Total Results: 11
Teaching kids can be really hard! That is exactly why I was relieved when God showed me that the Holy Spirit is the Teacher! No matter how great our illustrations or object lessons, I’ve learned that the most we can do is to convince a child’s mind of something. However, the Holy Spirit is a much more convincing teacher. He can take head knowledge and use it to transform a child’s heart and life. When He speaks, He is hard to resist!
In Spreading the Fire, Scott Wilson and John Bates lay out a plan to have our Pentecostal expression for the modern day. They show the reader how to be “naturally supernatural” when manifesting the more charismatic gifts of the Holy Spirit. It’s still deeply spiritual, rooted in Scripture, and undeniably Pentecostal.
It’s kids’ camp time again. I’d like to address the importance of preparing your kids to go to and enjoy the camp experience. I spoke in Wisconsin camp a few years back. When kids entered the campground, they could read a huge banner strung up above the chapel doorway. The banner read, “Welcome to the Best Week of Your Life.” I wish that were true for all kids attending AG camps this summer. For some, the inability to cope with the culture of Pentecost presented at camp can result in a less-than-stellar memory.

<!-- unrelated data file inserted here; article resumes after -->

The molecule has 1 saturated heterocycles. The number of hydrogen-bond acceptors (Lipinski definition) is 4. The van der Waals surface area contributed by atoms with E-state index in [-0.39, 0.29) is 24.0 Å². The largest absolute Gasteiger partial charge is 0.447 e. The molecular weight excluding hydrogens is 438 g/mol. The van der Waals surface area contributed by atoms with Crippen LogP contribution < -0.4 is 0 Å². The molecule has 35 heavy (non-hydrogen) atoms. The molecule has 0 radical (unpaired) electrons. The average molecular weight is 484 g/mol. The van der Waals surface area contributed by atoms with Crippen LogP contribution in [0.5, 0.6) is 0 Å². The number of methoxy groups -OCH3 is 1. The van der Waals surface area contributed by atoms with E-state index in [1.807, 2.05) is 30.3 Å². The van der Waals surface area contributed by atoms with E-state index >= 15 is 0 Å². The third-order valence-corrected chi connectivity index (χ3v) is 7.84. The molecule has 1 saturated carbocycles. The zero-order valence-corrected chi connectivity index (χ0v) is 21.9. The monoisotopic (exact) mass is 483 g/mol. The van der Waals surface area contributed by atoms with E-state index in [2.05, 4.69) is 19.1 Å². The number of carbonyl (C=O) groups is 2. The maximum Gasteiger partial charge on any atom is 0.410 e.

If you are as concerned as I am about each generation having an experience with the Holy Spirit that introduces them to the power He gives to spread the gospel, then this post is for you. We as children’s leaders must come to the point where we stop teaching about the baptism in the Holy Spirit only when there is a special service at camp or only when the curriculum brings up the topic. Our kids deserve more!
There’s a saying I always use when talking about living the Spirit-filled life: The Holy Spirit doesn’t make you better than someone else, He makes you a better you. This is a very important statement because of the way some Spirit-filled individuals have carried themselves. Being Spirit-filled should not turn anyone off. Instead, there should be something magnetic and attractive about being filled with the Holy Spirit.
I’m concerned about this generation of children having a genuine Pentecostal experience and understanding. My concern is primarily because I sense far too many misconceptions by leaders about what it means to be Pentecostal. These misconceptions are creeping into our teaching of children about the baptism in the Holy Spirit. If you would, please allow me a few minutes to share some key perspectives that must shape how we teach children about the baptism in the Holy Spirit.